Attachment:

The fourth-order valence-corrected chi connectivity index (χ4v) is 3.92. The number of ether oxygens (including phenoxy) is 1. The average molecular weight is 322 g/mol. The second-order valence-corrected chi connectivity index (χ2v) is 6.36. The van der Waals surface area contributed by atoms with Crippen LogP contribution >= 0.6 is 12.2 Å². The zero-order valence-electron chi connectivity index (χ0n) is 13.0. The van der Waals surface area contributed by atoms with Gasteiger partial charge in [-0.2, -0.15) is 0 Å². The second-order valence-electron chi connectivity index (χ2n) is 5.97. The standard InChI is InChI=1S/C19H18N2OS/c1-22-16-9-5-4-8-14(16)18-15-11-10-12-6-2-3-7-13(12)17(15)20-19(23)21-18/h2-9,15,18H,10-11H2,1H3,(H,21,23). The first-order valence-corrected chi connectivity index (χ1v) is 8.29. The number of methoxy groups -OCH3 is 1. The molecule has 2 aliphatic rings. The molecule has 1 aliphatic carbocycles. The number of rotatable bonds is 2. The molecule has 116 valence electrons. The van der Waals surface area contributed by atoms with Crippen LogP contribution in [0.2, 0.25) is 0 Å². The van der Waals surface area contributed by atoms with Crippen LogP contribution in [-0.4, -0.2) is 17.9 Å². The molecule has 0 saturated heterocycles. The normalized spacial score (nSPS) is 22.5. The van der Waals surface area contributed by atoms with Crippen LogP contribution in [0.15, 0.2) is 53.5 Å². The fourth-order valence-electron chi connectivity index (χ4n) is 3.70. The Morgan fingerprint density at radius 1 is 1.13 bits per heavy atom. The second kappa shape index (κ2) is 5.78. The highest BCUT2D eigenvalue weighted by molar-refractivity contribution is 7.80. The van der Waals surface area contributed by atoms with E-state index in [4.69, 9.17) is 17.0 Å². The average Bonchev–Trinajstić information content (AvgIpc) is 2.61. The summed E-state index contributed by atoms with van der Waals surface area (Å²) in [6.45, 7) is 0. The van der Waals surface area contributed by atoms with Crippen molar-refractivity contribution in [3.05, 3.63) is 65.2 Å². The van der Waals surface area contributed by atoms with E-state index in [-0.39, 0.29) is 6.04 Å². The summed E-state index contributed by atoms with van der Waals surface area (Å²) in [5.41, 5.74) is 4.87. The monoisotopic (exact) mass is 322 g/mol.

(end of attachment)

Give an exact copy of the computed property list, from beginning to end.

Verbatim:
The fourth-order valence-corrected chi connectivity index (χ4v) is 3.92. The number of ether oxygens (including phenoxy) is 1. The average molecular weight is 322 g/mol. The second-order valence-corrected chi connectivity index (χ2v) is 6.36. The van der Waals surface area contributed by atoms with Crippen LogP contribution >= 0.6 is 12.2 Å². The zero-order valence-electron chi connectivity index (χ0n) is 13.0. The van der Waals surface area contributed by atoms with Gasteiger partial charge in [-0.2, -0.15) is 0 Å². The second-order valence-electron chi connectivity index (χ2n) is 5.97. The standard InChI is InChI=1S/C19H18N2OS/c1-22-16-9-5-4-8-14(16)18-15-11-10-12-6-2-3-7-13(12)17(15)20-19(23)21-18/h2-9,15,18H,10-11H2,1H3,(H,21,23). The first-order valence-corrected chi connectivity index (χ1v) is 8.29. The number of methoxy groups -OCH3 is 1. The molecule has 2 aliphatic rings. The molecule has 1 aliphatic carbocycles. The number of rotatable bonds is 2. The molecule has 116 valence electrons. The van der Waals surface area contributed by atoms with Crippen LogP contribution in [0.2, 0.25) is 0 Å². The van der Waals surface area contributed by atoms with Crippen LogP contribution in [-0.4, -0.2) is 17.9 Å². The molecule has 0 saturated heterocycles. The normalized spacial score (nSPS) is 22.5. The van der Waals surface area contributed by atoms with Crippen LogP contribution in [0.15, 0.2) is 53.5 Å². The fourth-order valence-electron chi connectivity index (χ4n) is 3.70. The Morgan fingerprint density at radius 1 is 1.13 bits per heavy atom. The second kappa shape index (κ2) is 5.78. The highest BCUT2D eigenvalue weighted by molar-refractivity contribution is 7.80. The van der Waals surface area contributed by atoms with E-state index in [4.69, 9.17) is 17.0 Å². The average Bonchev–Trinajstić information content (AvgIpc) is 2.61. The summed E-state index contributed by atoms with van der Waals surface area (Å²) in [6.45, 7) is 0. The van der Waals surface area contributed by atoms with Crippen molar-refractivity contribution in [3.05, 3.63) is 65.2 Å². The van der Waals surface area contributed by atoms with E-state index in [-0.39, 0.29) is 6.04 Å². The summed E-state index contributed by atoms with van der Waals surface area (Å²) in [5.41, 5.74) is 4.87. The monoisotopic (exact) mass is 322 g/mol.